The HyperFun language [7, 8] was introduced for teaching and practical use of FRep modeling. It is a minimalist programming language supporting all notions of FRep. HyperFun was also designed to serve as a lightweight protocol for exchanging FRep models between people, software systems, and networked computers. Average size of HyperFun files is 5K. This allows for efficient implementation of a client-server modeling system where a client can run a simple interface tasks and generate a HyperFun protocol to be sent to the server. The server site can be a powerful parallel computer or a computer cluster to perform time-consuming tasks such as ray-tracing, polygonization, voxelization and others.

The open and simple textual format of HyperFun, its clearly defined mathematical basis, support of constructive, parameterized and multidimensional models, its support by free modeling and visualization software, and ease of use make HyperFun a good candidate as a tool for digital preservation and archiving of culturally valuable shapes.


Figure 1. CSG models of the Sazaedo roof and canopy.

Figure 2. The rendered model of Sazaedo
showing helical structure.
Figure 3. Fully rendered view
of Sazaedo.

4. Modeling Sazaedo

The scan and polygonal mesh approach in computer modeling of an object produces a visual image, but does not contain the level of consistent and accurate detail needed for the digital preservation of cultural and historical objects. The authors propose a constructive preservation paradigm that reflects the logical structures of objects reproduced. Furthermore, this paradigm requires the use of freely available, open source hardware and software and a data structure that is transparent, independent, robust, multidimensional and based on rigorously proven mathematical processes to enable a true digital preservation environment.

The need for such a constructive paradigm is demonstrated by one author�s experience with a model of historic temple in the Aizu region of Japan. Archaeological data and on-site measurements yielded not only surface data, but also necessary preservation information on the relationship of materials, structures and procedures. Constructive Solid Geometry was chosen as the most likely data format for modeling historical architecture with any possibility of archival quality. All parts of the historical building Sazaedou [14] were created whenever possible with only CSG based entities. However, because CSG is limited in its range of shape representation and the overall size of the models was extremely large the double helix ramp inside Sazaedou had to be represented unsatisfactorily by a polygonal mesh.

The models of Sazaedou (Figs.1-3) illustrate that these are virtual constructions using virtual lumber cut, positioned and joined according to the specifications of the miya daiku, temple carpenter. This empirically shows the value of digital preservation of cultural heritage using constructive modeling. However, constructive modeling is time consuming and depends on a great deal of computer knowledge, 3D visualization skills, as well as a good understanding of materials, material processes and engineering knowledge. Thus, it is presently limited to few highly skilled persons. Furthermore, the above approach relies on hardware and proprietary software that may conceivably become obsolete and unusable even before the modeled objects themselves are destroyed.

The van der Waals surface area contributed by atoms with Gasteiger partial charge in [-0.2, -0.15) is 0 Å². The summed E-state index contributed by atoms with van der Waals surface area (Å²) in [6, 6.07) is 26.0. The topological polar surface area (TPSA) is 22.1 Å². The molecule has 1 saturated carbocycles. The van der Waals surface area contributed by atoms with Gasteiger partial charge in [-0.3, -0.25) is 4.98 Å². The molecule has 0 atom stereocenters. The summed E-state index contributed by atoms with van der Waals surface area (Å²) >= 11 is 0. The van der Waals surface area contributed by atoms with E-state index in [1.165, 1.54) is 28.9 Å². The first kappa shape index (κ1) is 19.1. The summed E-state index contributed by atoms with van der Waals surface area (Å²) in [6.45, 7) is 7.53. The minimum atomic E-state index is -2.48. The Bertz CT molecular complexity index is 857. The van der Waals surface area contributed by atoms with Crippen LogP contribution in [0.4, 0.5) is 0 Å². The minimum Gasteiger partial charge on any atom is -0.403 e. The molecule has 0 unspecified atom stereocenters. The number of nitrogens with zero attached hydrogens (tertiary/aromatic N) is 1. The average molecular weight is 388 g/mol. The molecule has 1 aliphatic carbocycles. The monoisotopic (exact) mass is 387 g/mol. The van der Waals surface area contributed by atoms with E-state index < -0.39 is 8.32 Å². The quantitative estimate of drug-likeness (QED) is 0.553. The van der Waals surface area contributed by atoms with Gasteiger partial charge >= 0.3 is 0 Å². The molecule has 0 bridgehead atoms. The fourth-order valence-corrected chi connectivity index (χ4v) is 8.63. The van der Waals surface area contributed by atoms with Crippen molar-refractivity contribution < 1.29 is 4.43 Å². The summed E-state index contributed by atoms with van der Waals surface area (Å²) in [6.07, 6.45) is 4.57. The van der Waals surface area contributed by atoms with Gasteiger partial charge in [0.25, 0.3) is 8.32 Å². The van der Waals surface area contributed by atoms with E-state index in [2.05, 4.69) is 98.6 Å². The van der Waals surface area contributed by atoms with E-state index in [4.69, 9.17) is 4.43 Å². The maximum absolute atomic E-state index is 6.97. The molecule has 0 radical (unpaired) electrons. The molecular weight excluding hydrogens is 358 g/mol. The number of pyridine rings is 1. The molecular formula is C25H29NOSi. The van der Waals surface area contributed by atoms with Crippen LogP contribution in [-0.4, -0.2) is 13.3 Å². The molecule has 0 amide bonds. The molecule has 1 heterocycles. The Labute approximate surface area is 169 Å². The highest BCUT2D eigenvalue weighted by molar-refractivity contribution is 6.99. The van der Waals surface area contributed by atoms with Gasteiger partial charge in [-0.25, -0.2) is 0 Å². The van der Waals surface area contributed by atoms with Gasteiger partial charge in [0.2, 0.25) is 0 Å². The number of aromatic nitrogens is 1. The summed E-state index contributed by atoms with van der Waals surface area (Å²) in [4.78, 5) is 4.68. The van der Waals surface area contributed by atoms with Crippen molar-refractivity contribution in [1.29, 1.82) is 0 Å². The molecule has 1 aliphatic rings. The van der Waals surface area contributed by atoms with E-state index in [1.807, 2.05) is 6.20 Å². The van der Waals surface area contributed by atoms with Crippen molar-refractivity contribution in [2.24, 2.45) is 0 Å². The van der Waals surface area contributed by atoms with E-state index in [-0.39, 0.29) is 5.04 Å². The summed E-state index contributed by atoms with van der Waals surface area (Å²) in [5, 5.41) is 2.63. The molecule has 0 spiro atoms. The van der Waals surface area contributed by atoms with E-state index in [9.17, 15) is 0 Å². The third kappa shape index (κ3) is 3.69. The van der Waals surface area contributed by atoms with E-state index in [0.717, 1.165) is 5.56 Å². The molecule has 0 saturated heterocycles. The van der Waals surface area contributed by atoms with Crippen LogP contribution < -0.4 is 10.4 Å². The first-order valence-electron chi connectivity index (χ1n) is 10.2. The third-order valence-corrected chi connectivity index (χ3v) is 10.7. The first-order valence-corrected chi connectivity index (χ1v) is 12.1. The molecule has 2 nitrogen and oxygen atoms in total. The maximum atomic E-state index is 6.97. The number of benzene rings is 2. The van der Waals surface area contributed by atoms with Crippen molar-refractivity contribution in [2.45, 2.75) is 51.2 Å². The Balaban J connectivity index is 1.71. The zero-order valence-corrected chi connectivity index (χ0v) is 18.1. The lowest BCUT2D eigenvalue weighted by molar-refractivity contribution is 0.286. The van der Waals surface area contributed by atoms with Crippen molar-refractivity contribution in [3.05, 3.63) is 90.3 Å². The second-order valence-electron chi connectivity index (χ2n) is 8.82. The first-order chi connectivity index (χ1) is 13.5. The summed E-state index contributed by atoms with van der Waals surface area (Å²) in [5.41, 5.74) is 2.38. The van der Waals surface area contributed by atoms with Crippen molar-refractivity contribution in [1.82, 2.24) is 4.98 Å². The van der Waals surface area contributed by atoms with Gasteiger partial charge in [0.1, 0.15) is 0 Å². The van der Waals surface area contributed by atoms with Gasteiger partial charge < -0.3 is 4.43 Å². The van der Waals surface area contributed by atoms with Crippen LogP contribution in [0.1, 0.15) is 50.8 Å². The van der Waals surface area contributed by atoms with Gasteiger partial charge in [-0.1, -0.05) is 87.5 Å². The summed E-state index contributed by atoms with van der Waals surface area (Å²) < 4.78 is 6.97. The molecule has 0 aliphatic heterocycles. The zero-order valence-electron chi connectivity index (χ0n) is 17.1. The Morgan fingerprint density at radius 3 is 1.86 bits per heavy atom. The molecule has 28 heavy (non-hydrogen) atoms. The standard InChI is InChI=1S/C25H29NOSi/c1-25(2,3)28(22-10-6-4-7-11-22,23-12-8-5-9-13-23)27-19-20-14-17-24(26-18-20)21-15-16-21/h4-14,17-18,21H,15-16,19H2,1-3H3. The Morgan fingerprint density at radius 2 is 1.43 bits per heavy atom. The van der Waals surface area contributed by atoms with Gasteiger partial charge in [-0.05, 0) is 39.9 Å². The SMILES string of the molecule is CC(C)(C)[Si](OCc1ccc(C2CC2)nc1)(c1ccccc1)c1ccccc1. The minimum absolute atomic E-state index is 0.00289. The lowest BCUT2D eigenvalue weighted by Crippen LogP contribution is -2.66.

In using CSG, computational requirements dictated that sections of the model be developed in many separate files on four different PC based systems. There were significant problems in data creation and manipulation of sections of the buildings across separate files on different computers as the coordination was all manually done. When combining the files into one file, it is needless to say that this data overwhelmed even the fastest single system on several different platforms. Five years later, the entire model of Sazaedou cannot be handled easily at one time in present day animation and rendering systems. The efforts the author experienced using CSG in commercial products on single computer systems with the hope of creating digital archival data seems wasted. It is doubtful that even this CSG constructed data will live through the next several decades because of the proprietary nature of the commercial software and the unknown quality of the CSG database. It may take as much or more effort to extract the CSG data structure embedded in these proprietary programs as it would to reconstruct the buildings from original data. We can conclude from this experience that the use of open data structures and archival formats is vitally important for digital shape preservation of cultural heritage.

5. Virtual Shikki project

Historical heritage of traditional crafts such as pottery, embroidery or lacquer ware has specific features from the computer-based preservation point of view. First of all, any craft is a living tradition, not a fixed set of inherited items. It includes masters with their knowledge of the essential craft technology, which is often not presented in written form. This gives opportunity to preserve the technology or even enhance it using computers. On the other hand, it brings up psychological and economical problems, when computer-based technology is considered as not support, but a rival to traditional crafts. The necessity of computer-based preservation is validated by decreasing number of masters, fading technologies, and crafts loosing economical grounds.